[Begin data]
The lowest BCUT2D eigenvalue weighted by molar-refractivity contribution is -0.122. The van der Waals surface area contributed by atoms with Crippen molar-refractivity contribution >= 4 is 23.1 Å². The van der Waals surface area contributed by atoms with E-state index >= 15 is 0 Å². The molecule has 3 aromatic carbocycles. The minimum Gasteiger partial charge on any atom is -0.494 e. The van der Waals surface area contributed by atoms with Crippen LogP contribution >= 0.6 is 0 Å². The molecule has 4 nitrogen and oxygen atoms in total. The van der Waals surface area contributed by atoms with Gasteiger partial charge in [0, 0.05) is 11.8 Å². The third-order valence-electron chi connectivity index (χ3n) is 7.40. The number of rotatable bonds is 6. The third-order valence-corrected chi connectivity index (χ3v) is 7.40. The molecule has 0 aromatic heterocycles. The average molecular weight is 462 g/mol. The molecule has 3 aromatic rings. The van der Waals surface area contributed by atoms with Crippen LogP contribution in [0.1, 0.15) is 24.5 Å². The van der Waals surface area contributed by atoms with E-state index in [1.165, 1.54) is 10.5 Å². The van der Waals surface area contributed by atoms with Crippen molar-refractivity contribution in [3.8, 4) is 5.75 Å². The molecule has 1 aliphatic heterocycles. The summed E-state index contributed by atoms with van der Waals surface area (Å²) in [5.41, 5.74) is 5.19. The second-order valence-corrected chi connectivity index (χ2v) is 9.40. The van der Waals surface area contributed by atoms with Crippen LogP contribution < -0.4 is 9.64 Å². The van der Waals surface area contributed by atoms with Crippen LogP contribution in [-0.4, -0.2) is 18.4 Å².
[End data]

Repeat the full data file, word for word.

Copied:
The lowest BCUT2D eigenvalue weighted by molar-refractivity contribution is -0.122. The van der Waals surface area contributed by atoms with Crippen molar-refractivity contribution >= 4 is 23.1 Å². The van der Waals surface area contributed by atoms with E-state index >= 15 is 0 Å². The molecule has 3 aromatic carbocycles. The minimum Gasteiger partial charge on any atom is -0.494 e. The van der Waals surface area contributed by atoms with Crippen LogP contribution >= 0.6 is 0 Å². The molecule has 4 nitrogen and oxygen atoms in total. The van der Waals surface area contributed by atoms with Gasteiger partial charge in [0, 0.05) is 11.8 Å². The third-order valence-electron chi connectivity index (χ3n) is 7.40. The number of rotatable bonds is 6. The third-order valence-corrected chi connectivity index (χ3v) is 7.40. The molecule has 0 aromatic heterocycles. The average molecular weight is 462 g/mol. The molecule has 3 aromatic rings. The van der Waals surface area contributed by atoms with Crippen LogP contribution in [0.1, 0.15) is 24.5 Å². The van der Waals surface area contributed by atoms with E-state index in [1.165, 1.54) is 10.5 Å². The van der Waals surface area contributed by atoms with Crippen molar-refractivity contribution in [3.8, 4) is 5.75 Å². The molecule has 1 aliphatic heterocycles. The summed E-state index contributed by atoms with van der Waals surface area (Å²) in [5.41, 5.74) is 5.19. The second-order valence-corrected chi connectivity index (χ2v) is 9.40. The van der Waals surface area contributed by atoms with Crippen LogP contribution < -0.4 is 9.64 Å². The van der Waals surface area contributed by atoms with Crippen LogP contribution in [-0.4, -0.2) is 18.4 Å².